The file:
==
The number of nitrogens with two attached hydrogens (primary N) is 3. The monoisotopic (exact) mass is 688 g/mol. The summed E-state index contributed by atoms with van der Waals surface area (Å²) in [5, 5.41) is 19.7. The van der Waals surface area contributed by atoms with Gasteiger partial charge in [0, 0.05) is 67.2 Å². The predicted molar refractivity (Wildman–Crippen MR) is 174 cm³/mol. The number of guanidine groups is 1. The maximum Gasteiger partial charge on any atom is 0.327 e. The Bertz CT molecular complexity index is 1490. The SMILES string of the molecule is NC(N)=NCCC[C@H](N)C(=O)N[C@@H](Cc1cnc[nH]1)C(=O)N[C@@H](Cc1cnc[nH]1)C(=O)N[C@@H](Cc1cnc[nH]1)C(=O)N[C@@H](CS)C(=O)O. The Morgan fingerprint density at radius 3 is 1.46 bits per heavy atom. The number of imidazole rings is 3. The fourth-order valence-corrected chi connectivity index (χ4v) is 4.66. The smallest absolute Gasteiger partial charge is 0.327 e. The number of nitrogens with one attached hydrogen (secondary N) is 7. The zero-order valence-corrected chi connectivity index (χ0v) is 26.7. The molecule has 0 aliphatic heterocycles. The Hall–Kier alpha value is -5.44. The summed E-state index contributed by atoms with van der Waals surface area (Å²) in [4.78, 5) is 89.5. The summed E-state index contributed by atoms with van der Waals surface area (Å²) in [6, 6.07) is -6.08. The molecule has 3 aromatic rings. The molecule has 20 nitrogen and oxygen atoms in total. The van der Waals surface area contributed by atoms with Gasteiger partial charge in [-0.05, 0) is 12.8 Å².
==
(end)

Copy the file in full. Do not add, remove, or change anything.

The number of nitrogens with two attached hydrogens (primary N) is 3. The monoisotopic (exact) mass is 688 g/mol. The summed E-state index contributed by atoms with van der Waals surface area (Å²) in [5, 5.41) is 19.7. The van der Waals surface area contributed by atoms with Gasteiger partial charge in [0, 0.05) is 67.2 Å². The predicted molar refractivity (Wildman–Crippen MR) is 174 cm³/mol. The number of guanidine groups is 1. The maximum Gasteiger partial charge on any atom is 0.327 e. The Bertz CT molecular complexity index is 1490. The SMILES string of the molecule is NC(N)=NCCC[C@H](N)C(=O)N[C@@H](Cc1cnc[nH]1)C(=O)N[C@@H](Cc1cnc[nH]1)C(=O)N[C@@H](Cc1cnc[nH]1)C(=O)N[C@@H](CS)C(=O)O. The Morgan fingerprint density at radius 3 is 1.46 bits per heavy atom. The number of imidazole rings is 3. The fourth-order valence-corrected chi connectivity index (χ4v) is 4.66. The smallest absolute Gasteiger partial charge is 0.327 e. The number of nitrogens with one attached hydrogen (secondary N) is 7. The zero-order valence-corrected chi connectivity index (χ0v) is 26.7. The molecule has 0 aliphatic heterocycles. The Hall–Kier alpha value is -5.44. The summed E-state index contributed by atoms with van der Waals surface area (Å²) in [4.78, 5) is 89.5. The summed E-state index contributed by atoms with van der Waals surface area (Å²) in [6, 6.07) is -6.08. The molecule has 3 aromatic rings. The molecule has 20 nitrogen and oxygen atoms in total. The van der Waals surface area contributed by atoms with Gasteiger partial charge in [-0.05, 0) is 12.8 Å².